We, who were so noisy about how Naftali, Gilad, and Eyal were “our children,” are now hastily disowning six other young men who chose to act out what other Jews were saying in the street.

It is easier to be connected with blameless victims; we can grieve, and people will feel sorry for us. We can be angry at the Other. But when the criminals are our own, it is much more difficult. It is hard to say, yes, that child is mine.

We can’t have it both ways. If we are going to hold all Palestinians responsible for the murders of Eyal, Gilad, and Naftali, then we must not be surprised if they hold us all responsible for the terrible death of young Mohammed. On both sides, we have innocents, on both, we have the guilty.

Until we are willing to claim both for both sides, and admit both for both sides, there can be no peace.

 


What is Shmita?

May 7, 2014

This week’s Torah portion, Behar, introduces the concept of the sabbatical year. As it happens, 5775 will be a sabbatical year. So you may be wondering, what is shmita (shmee-TAH, the Sabbatical year)?

Shmita literally translates in English as “release.”

Leviticus 25: 1-7 states:

The Lord spoke to Moses on Mount Sinai:  Speak to the Israelite people and say to them: When you enter the land that I give you, the land shall observe a sabbath of the Lord. Six years you may sow your field and six years you may prune your vineyard and gather in the yield. But in the seventh year the land shall have a sabbath of complete rest, a sabbath of the Lord: you shall not sow your field or prune your vineyard. You shall not reap the aftergrowth of your harvest or gather the grapes of your untrimmed vines; it shall be a year of complete rest for the land. But you may eat whatever the land during its sabbath will produce — you, your male and female slaves, the hired and bound laborers who live with you, and your cattle and the beasts in your land may eat all its yield.

The Torah here draws an analogy between the people and the land. Just as the Jewish people are commanded to rest every seventh day, and to allow our animals and servants to rest every seventh day, we are commanded to rest the land every seventh year.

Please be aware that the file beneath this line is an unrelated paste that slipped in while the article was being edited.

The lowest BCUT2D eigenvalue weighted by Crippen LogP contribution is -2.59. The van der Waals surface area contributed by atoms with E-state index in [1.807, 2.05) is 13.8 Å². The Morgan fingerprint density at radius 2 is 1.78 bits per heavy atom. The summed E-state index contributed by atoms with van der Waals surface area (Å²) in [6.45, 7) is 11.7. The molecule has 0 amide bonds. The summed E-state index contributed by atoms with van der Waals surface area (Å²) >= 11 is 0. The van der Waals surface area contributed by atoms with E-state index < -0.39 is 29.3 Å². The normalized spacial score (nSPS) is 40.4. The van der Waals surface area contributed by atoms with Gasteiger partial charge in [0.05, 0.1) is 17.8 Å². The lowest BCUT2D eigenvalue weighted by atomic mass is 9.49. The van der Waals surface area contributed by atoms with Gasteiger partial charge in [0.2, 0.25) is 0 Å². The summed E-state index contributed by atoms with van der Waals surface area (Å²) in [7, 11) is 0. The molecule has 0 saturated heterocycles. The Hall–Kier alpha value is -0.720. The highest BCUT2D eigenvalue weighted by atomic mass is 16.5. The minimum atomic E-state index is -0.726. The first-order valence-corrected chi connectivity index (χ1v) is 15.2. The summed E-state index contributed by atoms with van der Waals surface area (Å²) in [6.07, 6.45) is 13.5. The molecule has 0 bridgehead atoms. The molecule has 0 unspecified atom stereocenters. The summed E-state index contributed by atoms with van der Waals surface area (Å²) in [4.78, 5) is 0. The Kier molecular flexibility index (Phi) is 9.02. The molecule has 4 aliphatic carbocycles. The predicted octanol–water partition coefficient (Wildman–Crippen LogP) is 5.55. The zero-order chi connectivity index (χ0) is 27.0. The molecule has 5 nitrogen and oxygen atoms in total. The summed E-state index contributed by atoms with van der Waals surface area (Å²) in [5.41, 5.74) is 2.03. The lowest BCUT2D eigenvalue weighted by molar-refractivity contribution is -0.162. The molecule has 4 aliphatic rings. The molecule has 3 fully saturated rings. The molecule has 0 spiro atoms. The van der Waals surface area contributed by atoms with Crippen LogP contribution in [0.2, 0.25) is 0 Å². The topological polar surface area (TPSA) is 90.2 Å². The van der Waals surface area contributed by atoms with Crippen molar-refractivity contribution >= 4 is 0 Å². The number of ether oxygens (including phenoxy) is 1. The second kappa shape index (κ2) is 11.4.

Deuteronomy 15 adds additional regulations for the sabbatical year:

At the end of every seven years you must cancel debts. This is how it is to be done: Every creditor shall cancel any loan they have made to a fellow Israelite. They shall not require payment from anyone among their own people, because the Lord’s time for canceling debts has been proclaimed. 

That chapter goes on to specify that Jewish slaves belonging to Jews will also be released in that year.

Now in fact, we don’t know exactly how these rules were applied in ancient times. The Biblical text suggests that the sabbatical year wasn’t observed:

This is what the Lord, the God of Israel, says: I made a covenant with your ancestors when I brought them out of Egypt, out of the land of slavery. I said, ‘Every seventh year each of you must free any fellow Hebrews who have sold themselves to you. After they have served you six years, you must let them go free.’[a] Your ancestors, however, did not listen to me or pay attention to me. (Jeremiah 34: 13-14)

In Nehemiah 10, the re-establishment of the sabbatical year is proclaimed, but again, we don’t hear how that actually played out.

The problem was and is that taking this law literally is extremely difficult. Imagine for a moment what it implies: all agriculture ceases for a year. All debts are cancelled. Slaves are let go. The richer you are, the more losses you take, but there are risks and losses for everyone.

The rabbis of the Mishnah and Talmud devised ways to make it work. (If you are interested in the details, check out prozbul, and otzar beit din.  To get an idea of what is involved in a traditional rabbinical observance of these rules, you can read “Shmittah Revisited” by Rabbi Yirmiyohu Kaganoff.)

But what if we take a more expansive approach to the interpretation of these verses? What if the real point is not in the details, but in the values that the shmita year teaches?

What are some of the values that shmita endorses?

  • Food security
  • Economic justice